How Does Semaglutide Work for Weight Loss?

Updated on October 17, 2022

When trying to lose weight, we often make lifestyle changes, adding exercise to a diet of more fruits and vegetables, lean proteins, and healthy fats. We cut back on fast food and junk food, all the while dreading hunger pangs and that nagging voice, “Hey, I’m still hungry!” 

What do we do? Sometimes we turn to higher-calorie foods that our bodies can’t stop craving. 

There are reasons why our bodies crave more, gain more, and—try as we might—have trouble losing and keeping weight off. The most common reasons are genetics, physical or mental illness, and metabolism. You’ve probably heard about basal metabolic rate (BMR), which is the rate your body burns calories while resting. Tests show that people with a faster metabolism naturally burn more calories than people with slower metabolic rates. 

When calories aren’t all burned—or metabolized—our bodies use a mechanism to store excess calories in cells. You see, our bodies never know for sure when our next meal will arrive. Unfortunately, when our bodies sense a lack of food (for example, when dieting or fasting), our metabolic rate slows. Obviously, that’s not what we’re looking for when we’re trying to lose weight. 

The process of metabolism involves insulin, a naturally occurring hormone produced in the pancreas. When we consume calories, insulin directs the body’s cells to take in glucose from the bloodstream. As glucose moves into our cells, blood glucose levels lower. This solves the problem of prolonged high blood glucose levels that may cause problems, like type 2 diabetes. 

It turns out that a medication called semaglutide, a glucagon-like peptide (GLP-1) receptor agonist might be our best weight-loss friend. Semaglutide increases insulin secretion, which is good for people living with type 2 diabetes. It’s also good for people who are overweight or obese. Semaglutide also helps eliminate pangs of hunger that cause us to overeat and snack.

The human body has a goal to maintain homeostasis, always fighting to keep its equilibrium. We exercise and cut high-calorie foods, but our bodies tell us, “Wait, I don’t want to change!” So, we eat, and then we feel bad because we can’t ignore food cravings.

Don’t feel bad! It’s just our body’s mechanism working to maintain stability. Do not worry, either. Worrying about cravings only drags us down, adding emotional strain that can thwart our efforts to lose weight. 

We now know that semaglutide may help.

If you are living with type 2 diabetes, you might already be taking a semaglutide medication. If you do not live with type 2 diabetes, semaglutide is now available to combat weight loss for some non-diabetic people. This means that you may now use medication to help combat cravings in your fight to lose weight. 

The History of Semaglutide History 

A team of researchers working for the pharmaceutical company Novo Nordisk first developed a semaglutide drug in 2012. The medication, later named Ozempic, had previously run a series of clinical trials to test its efficacy—its desired results—as a longer-acting alternative to liraglutide. Why? Because liraglutide wasn’t FDA approved for the estimated 30 million people living with type 2 diabetes whom researchers knew would benefit from a longer-acting blood glucose control.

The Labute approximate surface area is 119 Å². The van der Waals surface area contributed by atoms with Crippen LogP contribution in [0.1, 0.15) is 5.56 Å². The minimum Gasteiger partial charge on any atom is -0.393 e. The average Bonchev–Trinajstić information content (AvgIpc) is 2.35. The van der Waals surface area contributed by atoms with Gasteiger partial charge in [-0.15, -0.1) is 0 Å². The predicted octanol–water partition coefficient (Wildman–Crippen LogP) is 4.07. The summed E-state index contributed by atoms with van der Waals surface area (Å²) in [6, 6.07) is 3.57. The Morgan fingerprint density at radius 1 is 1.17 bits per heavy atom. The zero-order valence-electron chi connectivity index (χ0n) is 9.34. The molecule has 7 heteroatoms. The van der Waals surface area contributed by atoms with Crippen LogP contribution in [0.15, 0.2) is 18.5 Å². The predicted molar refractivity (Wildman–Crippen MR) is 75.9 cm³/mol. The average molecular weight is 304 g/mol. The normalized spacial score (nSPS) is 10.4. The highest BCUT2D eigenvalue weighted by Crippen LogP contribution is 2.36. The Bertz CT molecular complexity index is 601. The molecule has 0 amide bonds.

Liraglutide is a type of medication similar to semaglutide, and both are GLP-1 receptor antagonists. GLP-1 receptor antagonists help people with type 2 diabetes control their diabetes as a periodic therapy. However, all new medications must go through clinical trials to confirm efficacy before getting FDA approval. This takes time.

Another Novo Nordisk clinical trial revealed that semaglutide could treat type 2-related obesity by reducing food cravings and hunger. This semaglutide could also reduce body fat. It was exciting, prompting a second clinical trial, a phase 3 randomized controlled trial. This new trial found that a once-weekly injection, or 2.4 mg. of the drug, resulted in an average reduction of −14.9% body weight at 68 weeks. In real terms, that’s like a 200-pound individual shedding up to 30 pounds! 

With FDA approval in 2017, Novo Nordisk began marketing the medication under the name Ozempic. 

Semaglutide Uses

People who need help to control their type 2 diabetes with a semaglutide take either Ozempic, Wegovy, or Rybelsus. The drugs offer some great benefits. In addition to weight loss, the once-weekly self-administered shot can help reduce the risks of type 2 diabetes-related cardiovascular events and also maintain lower blood glucose levels.

Of course, there are other GLP-1 medications, like Trulicity, but they don’t contain semaglutide. Therefore, users don’t experience such high weight loss results.

How Semaglutide Medications Help Lower Weight

Called “incretin mimetics,” semaglutide mimics the hormone called “glucagon-like peptide-1” (GLP-1). The GLP-1 hormone targets the areas of the brain that regulate food intake and appetite. Some professionals call it a ‘hunger hormone’ because the hormone makes us feel full.